Last weekend's tour was probably the last one I'll get this year. As expected I headed west through Canungra and Beaudesert, managing to avoid a pall of smoke from someone burning off somewhere around Wonglepong by taking a recently-discovered dirt road. About the most exciting part of this early stretch was passing by the wildflowers in bloom at this time of year.
The stretch between Beaudesert and Rathdowney offers little in the way of stunning scenery, but it's prime magpie territory. One in particular flew high into the air in an arc-like movement, before swooping dramatically, then having to change direction to avoid a jet of water from my bottle. After a surprisingly filling lunch from Rathdowney pub, the ride starts to get interesting on the approach to the Border Ranges, with a beautiful climb through the mountains up to the Plateau near Mt Lindesay, now passing through beautiful rainforest.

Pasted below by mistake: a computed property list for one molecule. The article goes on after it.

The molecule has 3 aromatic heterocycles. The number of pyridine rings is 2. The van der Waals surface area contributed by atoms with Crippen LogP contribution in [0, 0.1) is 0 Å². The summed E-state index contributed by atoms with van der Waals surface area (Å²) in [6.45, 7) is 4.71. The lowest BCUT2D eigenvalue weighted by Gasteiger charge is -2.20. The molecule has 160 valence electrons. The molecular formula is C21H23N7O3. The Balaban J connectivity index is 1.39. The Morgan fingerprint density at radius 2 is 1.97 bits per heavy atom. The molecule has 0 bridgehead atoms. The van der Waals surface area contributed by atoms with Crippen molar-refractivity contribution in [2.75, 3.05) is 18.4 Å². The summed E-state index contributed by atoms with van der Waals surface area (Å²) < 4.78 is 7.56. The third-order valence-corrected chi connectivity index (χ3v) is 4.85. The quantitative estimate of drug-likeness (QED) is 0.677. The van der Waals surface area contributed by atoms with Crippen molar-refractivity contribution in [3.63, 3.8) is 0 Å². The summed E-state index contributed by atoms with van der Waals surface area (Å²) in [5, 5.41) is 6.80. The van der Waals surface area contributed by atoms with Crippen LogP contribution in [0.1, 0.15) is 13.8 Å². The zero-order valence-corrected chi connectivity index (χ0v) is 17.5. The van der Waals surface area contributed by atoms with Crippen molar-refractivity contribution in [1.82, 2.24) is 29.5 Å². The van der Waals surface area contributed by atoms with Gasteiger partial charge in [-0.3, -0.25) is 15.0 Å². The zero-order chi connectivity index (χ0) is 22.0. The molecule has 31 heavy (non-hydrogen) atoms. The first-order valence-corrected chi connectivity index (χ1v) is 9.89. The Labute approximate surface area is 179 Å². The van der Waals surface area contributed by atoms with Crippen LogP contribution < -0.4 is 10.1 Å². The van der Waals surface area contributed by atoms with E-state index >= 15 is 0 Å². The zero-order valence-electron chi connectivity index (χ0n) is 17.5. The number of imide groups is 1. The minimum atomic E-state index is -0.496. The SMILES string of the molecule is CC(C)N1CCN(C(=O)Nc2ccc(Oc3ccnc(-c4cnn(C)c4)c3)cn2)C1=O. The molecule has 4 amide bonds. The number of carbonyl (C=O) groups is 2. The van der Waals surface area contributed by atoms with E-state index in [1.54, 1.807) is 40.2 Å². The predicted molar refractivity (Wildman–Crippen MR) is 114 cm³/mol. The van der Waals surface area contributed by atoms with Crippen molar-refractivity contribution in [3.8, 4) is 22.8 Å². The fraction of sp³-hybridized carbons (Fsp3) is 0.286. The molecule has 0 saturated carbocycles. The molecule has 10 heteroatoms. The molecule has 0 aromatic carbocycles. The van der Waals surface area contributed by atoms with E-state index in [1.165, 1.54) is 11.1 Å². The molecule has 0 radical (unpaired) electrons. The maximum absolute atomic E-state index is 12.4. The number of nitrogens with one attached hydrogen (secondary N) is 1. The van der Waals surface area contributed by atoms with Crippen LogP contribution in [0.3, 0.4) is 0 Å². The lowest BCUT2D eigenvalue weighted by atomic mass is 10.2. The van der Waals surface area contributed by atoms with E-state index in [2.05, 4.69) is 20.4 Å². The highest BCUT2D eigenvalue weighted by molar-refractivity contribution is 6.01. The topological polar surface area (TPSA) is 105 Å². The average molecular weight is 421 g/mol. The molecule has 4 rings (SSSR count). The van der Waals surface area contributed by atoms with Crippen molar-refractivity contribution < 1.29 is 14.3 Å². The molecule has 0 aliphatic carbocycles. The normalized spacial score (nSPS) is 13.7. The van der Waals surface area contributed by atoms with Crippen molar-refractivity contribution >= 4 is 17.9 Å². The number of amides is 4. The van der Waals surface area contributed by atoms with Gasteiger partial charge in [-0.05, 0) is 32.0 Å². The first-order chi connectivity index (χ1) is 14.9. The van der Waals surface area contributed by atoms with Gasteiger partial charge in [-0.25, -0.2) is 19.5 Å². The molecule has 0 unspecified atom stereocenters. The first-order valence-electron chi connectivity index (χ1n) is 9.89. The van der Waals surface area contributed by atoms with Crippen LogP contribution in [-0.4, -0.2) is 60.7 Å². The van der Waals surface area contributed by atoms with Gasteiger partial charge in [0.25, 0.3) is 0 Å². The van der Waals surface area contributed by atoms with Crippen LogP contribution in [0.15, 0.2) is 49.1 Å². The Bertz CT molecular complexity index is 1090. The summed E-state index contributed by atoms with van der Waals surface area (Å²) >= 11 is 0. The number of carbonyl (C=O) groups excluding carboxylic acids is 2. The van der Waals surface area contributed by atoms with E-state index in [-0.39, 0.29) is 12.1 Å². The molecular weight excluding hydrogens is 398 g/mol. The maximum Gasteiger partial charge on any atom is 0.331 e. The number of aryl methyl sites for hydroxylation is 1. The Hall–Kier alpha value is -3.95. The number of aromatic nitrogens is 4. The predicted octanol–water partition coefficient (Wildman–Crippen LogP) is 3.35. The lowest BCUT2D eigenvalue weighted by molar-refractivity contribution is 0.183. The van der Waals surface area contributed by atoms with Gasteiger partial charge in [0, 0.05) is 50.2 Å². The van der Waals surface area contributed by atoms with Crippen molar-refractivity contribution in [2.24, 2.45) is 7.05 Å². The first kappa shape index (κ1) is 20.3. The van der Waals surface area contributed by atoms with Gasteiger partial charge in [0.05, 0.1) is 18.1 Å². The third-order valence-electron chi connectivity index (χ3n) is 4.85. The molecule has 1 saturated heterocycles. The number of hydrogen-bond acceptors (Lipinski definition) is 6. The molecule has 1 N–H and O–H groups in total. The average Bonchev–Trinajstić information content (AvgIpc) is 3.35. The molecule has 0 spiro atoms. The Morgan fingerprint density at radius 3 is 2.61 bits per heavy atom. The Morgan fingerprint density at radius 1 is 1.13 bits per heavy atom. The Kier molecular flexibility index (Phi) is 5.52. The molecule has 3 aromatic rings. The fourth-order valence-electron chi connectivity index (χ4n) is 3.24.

I pondered free-camping here, but decided I wanted to head further South, so I crossed the border into NSW, through the village of Woodenbong, offering sweeping views of the incoming rain, then rode to Urbenville, 12km to the South, through a beautiful shower. I set up camp here, in the local park, after deciding that 146km was quite enough for one day.
A point to ponder about some of these towns. Urbenville has banned the consumption of alcohol in the main street of the town, which really just means the local drunks just move into the parks to get drunk -- seems like a pointless exercise. In Kyogle that law is flouted blatantly, while I don't think Murwillumbah bothers anymore. In one sense it's sad that residents of some country towns have been reduced to this, largely through boredom one suspects. On the other hand, it is really any different from people in major cities going to clubs and getting drunk? Perhaps there's a message to ponder about life generally, and how the pointlessness of so much of it reduces people to this.